Any surgery that involves repairing a torn tendon will have the potential to have complications. Most commonly, this involves a loss of motion.
Depending on the activity, some discomfort is expected. But you also don’t want to overload the healing tissue.
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#AskMikeReinold Episode 318: Improving Range of Motion After a Patellar Tendon Repair
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Yeah, so Dan from Kentucky asked, “What are some strategies to regain deep knee flexion past 90 degrees after patellar tendon repair, especially when the athlete reports high amounts of pain or discomfort?”
That’s a good one. And I got to always admit, when we have these big tendon repairs, even I get a little anxious when they’re coming back, especially when they start doing a lot of new things like running, jumping, that sort of thing.
The first jump of every Achilles repair I treat, I’m like, ah, I know it’s fine, but I’m still nervous.
I don’t know it’s fine. You’re just like, man, I can’t believe that held up. The surgery’s amazing.
There’s no literature on it too. No literature on what to start or where to do, and you’re like, all right, let’s see how this goes.
Yeah, we’ll just go slow and gradually. Any muscle tendon repair still just gives me anxiety as they return, but it goes back down to that slow gradual progression that we always talk about, and as long as you’re doing that, I think you’re going to be okay with that gradual application of load. I like this question about range of motion because I do think that is something early career professionals get stuck on sometimes and they get nervous with range of motion. Let’s start with that. Maybe I might even ask Len this too. You’ve probably seen the most of these people on the call, but how common is it to have discomfort after a patellar tendon or a quad tendon repair with range of motion? Is that normal?
Yeah, I mean it’s very normal. So then you get to assess why. What are we doing? Are we trying to progress them too early? What was their motion before the surgery? Hopefully normal and they had an acute fall and tore whatever tendon it was, but I think it’s normal and you got to just assess, are we trying to progress too fast and we trying to do something that they’re just, their body is just not ready, which means you have to go back to your basics of: do they have good baseline strength, do they have the passive motion to get there, and do they have the relative symmetry to squat to 90, nevermind below 90, and then assess if you had force plates and all that. What’s their concentric, what are the eccentric forces, and are they still favoring one side?
But I think it’s normal and I think you just maybe get to back off a little and work on the basics, more of the basics of getting patella moving, getting soft tissue, make sure that’s feeling good and not irritable because they’re probably tight. The whole knee is probably still tight. You see that a lot with these, they scar down, the patella doesn’t move as well. Just all the tissue around the kneecap is… It’s kind of bogged down and maybe the quad’s not stretching well and the quad muscle is just not moving well. And you have all that you can work on through soft tissue stuff and patella moves and then a lot of motion, on a bike, and then slowly getting them to drop down into more degrees of flexion.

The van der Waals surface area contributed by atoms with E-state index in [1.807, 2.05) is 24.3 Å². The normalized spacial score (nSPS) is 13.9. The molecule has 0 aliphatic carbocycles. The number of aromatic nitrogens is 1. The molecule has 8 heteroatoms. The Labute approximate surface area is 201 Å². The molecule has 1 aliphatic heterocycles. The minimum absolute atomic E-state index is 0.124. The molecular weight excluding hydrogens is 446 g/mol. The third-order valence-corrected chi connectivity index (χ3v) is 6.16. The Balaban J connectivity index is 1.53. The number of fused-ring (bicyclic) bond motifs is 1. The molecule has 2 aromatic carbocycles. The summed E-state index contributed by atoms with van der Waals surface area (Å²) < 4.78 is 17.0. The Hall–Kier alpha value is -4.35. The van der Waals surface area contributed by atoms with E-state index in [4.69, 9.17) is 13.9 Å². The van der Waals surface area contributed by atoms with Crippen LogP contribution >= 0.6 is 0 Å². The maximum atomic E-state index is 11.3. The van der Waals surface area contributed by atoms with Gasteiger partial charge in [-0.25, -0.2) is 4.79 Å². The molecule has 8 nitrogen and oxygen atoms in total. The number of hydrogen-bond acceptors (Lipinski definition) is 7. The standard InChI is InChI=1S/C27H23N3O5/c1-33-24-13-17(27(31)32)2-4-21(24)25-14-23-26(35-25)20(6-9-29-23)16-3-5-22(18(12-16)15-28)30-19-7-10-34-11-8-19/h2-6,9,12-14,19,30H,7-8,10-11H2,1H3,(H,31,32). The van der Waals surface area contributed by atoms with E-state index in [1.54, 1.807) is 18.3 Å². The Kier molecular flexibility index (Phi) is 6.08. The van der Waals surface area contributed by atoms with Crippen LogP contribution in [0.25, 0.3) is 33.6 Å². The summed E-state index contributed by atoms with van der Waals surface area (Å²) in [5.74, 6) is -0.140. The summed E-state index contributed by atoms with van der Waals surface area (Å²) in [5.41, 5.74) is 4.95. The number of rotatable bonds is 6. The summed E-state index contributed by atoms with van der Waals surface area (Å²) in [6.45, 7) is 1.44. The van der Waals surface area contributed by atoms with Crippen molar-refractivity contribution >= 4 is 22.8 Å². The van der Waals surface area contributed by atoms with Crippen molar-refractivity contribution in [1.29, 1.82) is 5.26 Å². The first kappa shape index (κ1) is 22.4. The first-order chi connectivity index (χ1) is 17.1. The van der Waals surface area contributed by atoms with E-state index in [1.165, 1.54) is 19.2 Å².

You know, that’s interesting how… I think we both heard that question and I was thinking they were talking about passive range of motion on the table, but I kind of like what you thought there, Len, that maybe they are talking about functional movements. I think you’re actually right. I didn’t even think of it that way. So that’s actually a really good point here.
I mean if they only have 90 on the table, but either… that’s not normal. But, yeah …
I was thinking, yeah, no, I think you’re right. And I think you’re reading that question right. For me, it’s all about that gradual application at load. I like that, but Mike, did you want to jump in?
Well, my point was going to be about restoring passive range of motion on the table and just playing with the position that the patient’s in. So if you’re doing a supine or even a prone knee flexion or quad stretch, I could see how maybe that would cause some more irritation at the patella insertion there… Patellar tendon insertion. So maybe a classic Lenny… When he’s seated off the edge of the table, make sure they’re nailing that first and if they can get past 90 in certain positions, but some positions are more painful, it’s just something to play with and tweak.
That’s a good one because when you’re on your stomach doing passive range of motion, right, you’re tensioning the quad from both ends, right? So if you sit up, that takes a little tension off proximal. I think that’s pretty helpful. Right. Dan, what do you think?
Yeah, I think this is a kind of a weird thing with the quad tendon, but in deeper degrees of knee flexion, quad tendon actually starts to kind of share a little bit of the surface area available for the patella femoral joint. So I think at the very end ranges of motion, let’s say a deep squat, there are two things going on. So the deeper you’re going through the squat, the more generally the quad and the knee has to work, so there’s going to be more stress through that whole mechanism, puts more tension on the tendon, plus that tendon is potentially wrapping around in the trochlear groove, kind of acting kind of like the patellar femoral joint a little bit. So it just, the tendon takes a lot of stress and deep ranges of flexion. So to echo everyone’s point, get the passive range of motion back, but if your tendon is not handling these forces well then you probably just want to have a really good set of exercises where you can start to load those end ranges of motion.